“The new plant is an example of what we at BIG call Hedonistic Sustainability – the idea that sustainability is not a burden, but that a sustainable city in fact can improve our quality of life. The Waste-to-Energy plant with a ski slope is the best example of a city and a building which is both ecologically, economically and socially sustainable”, Bjarke Ingels Founder and Partner, BIG.

The slope is ecological using a recycled synthetic granular, upending the convention of the energy intensive indoor ski resort. Access to the slopes is via an elevator along the plant’s smokestack providing views into the plant, giving glimpses of its internal workings finally reaching an observation platform 100m above giving sightseers an unobstructed view from one of the tallest structures in Copenhagen. All of this while the smokestack is modified to puff smoke rings of 30m in diameter whenever 1 ton of fossil CO2 is released. These smoke rings which are the brainchild of Germany-based art studio realities:united will form due to the condensation of water in the flue gases as they as they slowly rise and cool, serving as a gentle reminder of the impact of consumption and a measuring stick that will allow the common Copenhagener to grasp the CO2 emission in a straightforward way - turning the smokestack traditionally the symbol of the industrial era into a symbol for the future. At night, heat tracking lights are used to position lasers on the smoke rings into glowing artworks.

“Designing a façade for a building is like wrapping a gift without having to consider its content. Instead of concentrating on the wrapping paper we have instead invested our energy on creating a gift for the citizens of Copenhagen & its visitors no matter if they are adults or children, professionals or beginners. I can’t wait to ski on a base of clean and green energy with a view over the city in 2016”, David Zahle, Partner & Project Leader, BIG.

From a distance, the entire building is wrapped in a vertical green façade formed by planter modules stacked like bricks turning it into a mountain from afar. The surrounding topography is sculpted by Topotek 1 & Man Made Land to form a park which offers informal sport activities in summer and winter. Along its western border a field of hills will mimic a mogul piste. A path system throughout the park interconnects the whole site and creates good connections to the neighboring residential area.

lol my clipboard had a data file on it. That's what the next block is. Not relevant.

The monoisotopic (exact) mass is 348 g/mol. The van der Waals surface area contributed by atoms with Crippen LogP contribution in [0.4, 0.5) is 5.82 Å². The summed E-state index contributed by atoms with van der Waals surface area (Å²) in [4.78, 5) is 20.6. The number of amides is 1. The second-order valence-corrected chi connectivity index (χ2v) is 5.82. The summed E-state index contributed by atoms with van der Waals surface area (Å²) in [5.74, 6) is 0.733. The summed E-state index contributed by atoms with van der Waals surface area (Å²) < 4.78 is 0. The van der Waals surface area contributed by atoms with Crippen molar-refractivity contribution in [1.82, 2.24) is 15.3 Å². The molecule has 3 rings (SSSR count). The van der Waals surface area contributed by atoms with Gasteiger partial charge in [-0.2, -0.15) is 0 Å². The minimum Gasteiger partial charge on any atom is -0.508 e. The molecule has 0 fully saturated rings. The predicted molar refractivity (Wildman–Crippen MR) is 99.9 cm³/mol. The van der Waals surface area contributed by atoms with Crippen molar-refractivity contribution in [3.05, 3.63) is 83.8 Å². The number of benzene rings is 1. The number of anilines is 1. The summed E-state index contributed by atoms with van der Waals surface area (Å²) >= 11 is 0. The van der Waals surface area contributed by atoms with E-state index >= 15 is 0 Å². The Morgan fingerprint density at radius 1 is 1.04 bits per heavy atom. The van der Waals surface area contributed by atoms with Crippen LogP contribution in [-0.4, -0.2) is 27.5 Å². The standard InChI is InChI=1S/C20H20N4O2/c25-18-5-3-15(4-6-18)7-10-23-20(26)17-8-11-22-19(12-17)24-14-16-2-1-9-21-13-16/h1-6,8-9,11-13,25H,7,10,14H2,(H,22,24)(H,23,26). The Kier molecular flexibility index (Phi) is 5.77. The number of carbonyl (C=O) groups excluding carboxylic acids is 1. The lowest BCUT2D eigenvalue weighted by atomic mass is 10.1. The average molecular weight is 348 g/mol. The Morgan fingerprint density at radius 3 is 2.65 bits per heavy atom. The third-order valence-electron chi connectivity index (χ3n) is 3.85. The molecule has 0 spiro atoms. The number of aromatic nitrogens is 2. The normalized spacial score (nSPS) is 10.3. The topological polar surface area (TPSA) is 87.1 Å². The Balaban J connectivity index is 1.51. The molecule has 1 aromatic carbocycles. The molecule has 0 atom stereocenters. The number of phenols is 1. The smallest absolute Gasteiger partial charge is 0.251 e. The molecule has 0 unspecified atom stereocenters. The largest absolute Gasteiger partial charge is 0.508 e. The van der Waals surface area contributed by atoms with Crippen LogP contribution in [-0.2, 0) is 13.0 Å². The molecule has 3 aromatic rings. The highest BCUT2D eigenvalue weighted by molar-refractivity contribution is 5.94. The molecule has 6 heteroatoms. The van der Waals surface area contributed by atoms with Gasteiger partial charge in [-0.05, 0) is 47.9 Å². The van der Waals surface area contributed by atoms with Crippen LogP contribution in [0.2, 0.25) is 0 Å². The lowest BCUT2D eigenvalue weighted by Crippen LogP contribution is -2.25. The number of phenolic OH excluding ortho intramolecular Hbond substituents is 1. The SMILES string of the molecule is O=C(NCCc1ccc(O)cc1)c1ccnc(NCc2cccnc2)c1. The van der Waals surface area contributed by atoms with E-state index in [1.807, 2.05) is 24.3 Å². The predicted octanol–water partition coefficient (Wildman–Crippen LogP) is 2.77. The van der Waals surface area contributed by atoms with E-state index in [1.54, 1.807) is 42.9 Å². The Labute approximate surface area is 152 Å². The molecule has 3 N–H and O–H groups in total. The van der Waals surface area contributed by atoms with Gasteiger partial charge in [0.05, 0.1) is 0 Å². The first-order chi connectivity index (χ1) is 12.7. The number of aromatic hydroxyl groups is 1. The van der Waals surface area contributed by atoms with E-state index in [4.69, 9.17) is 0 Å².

Project: Waste-to-Energy Plant
Client: Amagerforbraending
Location: Copenhagen, Denmark
Budget: 3,5 BL DKK; 650 MIO USD, 460 MIO EUR
Status: 1. Prize
Architect: BIG-Bjarke Ingels Group
Collaborators: Realities:United (Smoke Ring Generator), AKT (Façade & Structural Consulting), Topotek 1/Man Made Land (Landscape)
Building: 95,000 m2
Landscape: 90,000 m2
Roof + ski slope: 32,000 m2
Façade area: 74,000 m2
Administrative + Visitor center floor area: 6,500 m2

Partner-in-Charge: Bjarke Ingels, David Zahle
Project Leader: Brian Yang
Team: Jelena Vucic, Alina Tamosiunaite, Armor Gutierrez, Maciej Zawadzki, Jakob Lange, Andreas Klok Pedersen, Daniel Selensky, Gül
Ertekin, Xing Xiong, Sunming Lee, Long Zuo

If you have Google Earth you can see the proposal via: www.big.dk/projects/amf/AMF.kmz
A slideshow: http://www.big.dk/projects/amf/

Video: Nathaniel Kahn on "My Architect"

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January 12, 2011

Video: Social Life in Urban Spaces

An interesting, if not dated, analysis of public spaces and how they are used and ways we can better design them.

January 3, 2011

Slideshow: Mountain Villas - by BIG (Bjarke Ingels Group) - Copenhagen, Denmark

Located a short train ride from the city center, the Mountain Villas is a wonderful piece of architecture bridging the gap between suburban housing equipped with private yards, and higher density urban developments.